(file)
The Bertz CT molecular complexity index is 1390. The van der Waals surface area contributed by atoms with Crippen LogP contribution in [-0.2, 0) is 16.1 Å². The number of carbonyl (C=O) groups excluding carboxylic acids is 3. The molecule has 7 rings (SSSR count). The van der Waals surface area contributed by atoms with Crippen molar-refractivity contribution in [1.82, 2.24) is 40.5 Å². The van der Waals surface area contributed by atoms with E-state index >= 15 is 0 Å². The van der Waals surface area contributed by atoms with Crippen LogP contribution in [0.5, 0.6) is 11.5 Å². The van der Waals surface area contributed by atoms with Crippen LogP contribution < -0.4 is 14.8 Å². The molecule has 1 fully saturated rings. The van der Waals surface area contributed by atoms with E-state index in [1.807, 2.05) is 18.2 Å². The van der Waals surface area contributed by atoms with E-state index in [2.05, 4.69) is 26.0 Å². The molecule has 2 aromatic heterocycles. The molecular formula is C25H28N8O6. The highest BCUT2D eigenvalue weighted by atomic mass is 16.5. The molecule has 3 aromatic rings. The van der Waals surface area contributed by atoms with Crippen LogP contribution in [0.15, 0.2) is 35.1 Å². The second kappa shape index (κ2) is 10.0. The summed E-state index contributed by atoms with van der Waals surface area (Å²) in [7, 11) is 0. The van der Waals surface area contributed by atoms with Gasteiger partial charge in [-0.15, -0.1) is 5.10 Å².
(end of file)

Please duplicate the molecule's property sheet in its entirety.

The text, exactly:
The Bertz CT molecular complexity index is 1390. The van der Waals surface area contributed by atoms with Crippen LogP contribution in [-0.2, 0) is 16.1 Å². The number of carbonyl (C=O) groups excluding carboxylic acids is 3. The molecule has 7 rings (SSSR count). The van der Waals surface area contributed by atoms with Crippen molar-refractivity contribution in [1.82, 2.24) is 40.5 Å². The van der Waals surface area contributed by atoms with E-state index >= 15 is 0 Å². The van der Waals surface area contributed by atoms with Crippen LogP contribution in [0.5, 0.6) is 11.5 Å². The van der Waals surface area contributed by atoms with Crippen LogP contribution < -0.4 is 14.8 Å². The molecule has 1 fully saturated rings. The van der Waals surface area contributed by atoms with E-state index in [1.807, 2.05) is 18.2 Å². The van der Waals surface area contributed by atoms with E-state index in [2.05, 4.69) is 26.0 Å². The molecule has 2 aromatic heterocycles. The molecular formula is C25H28N8O6. The highest BCUT2D eigenvalue weighted by atomic mass is 16.5. The molecule has 3 aromatic rings. The van der Waals surface area contributed by atoms with Crippen LogP contribution in [0.15, 0.2) is 35.1 Å². The second kappa shape index (κ2) is 10.0. The summed E-state index contributed by atoms with van der Waals surface area (Å²) in [7, 11) is 0. The van der Waals surface area contributed by atoms with Gasteiger partial charge in [-0.15, -0.1) is 5.10 Å².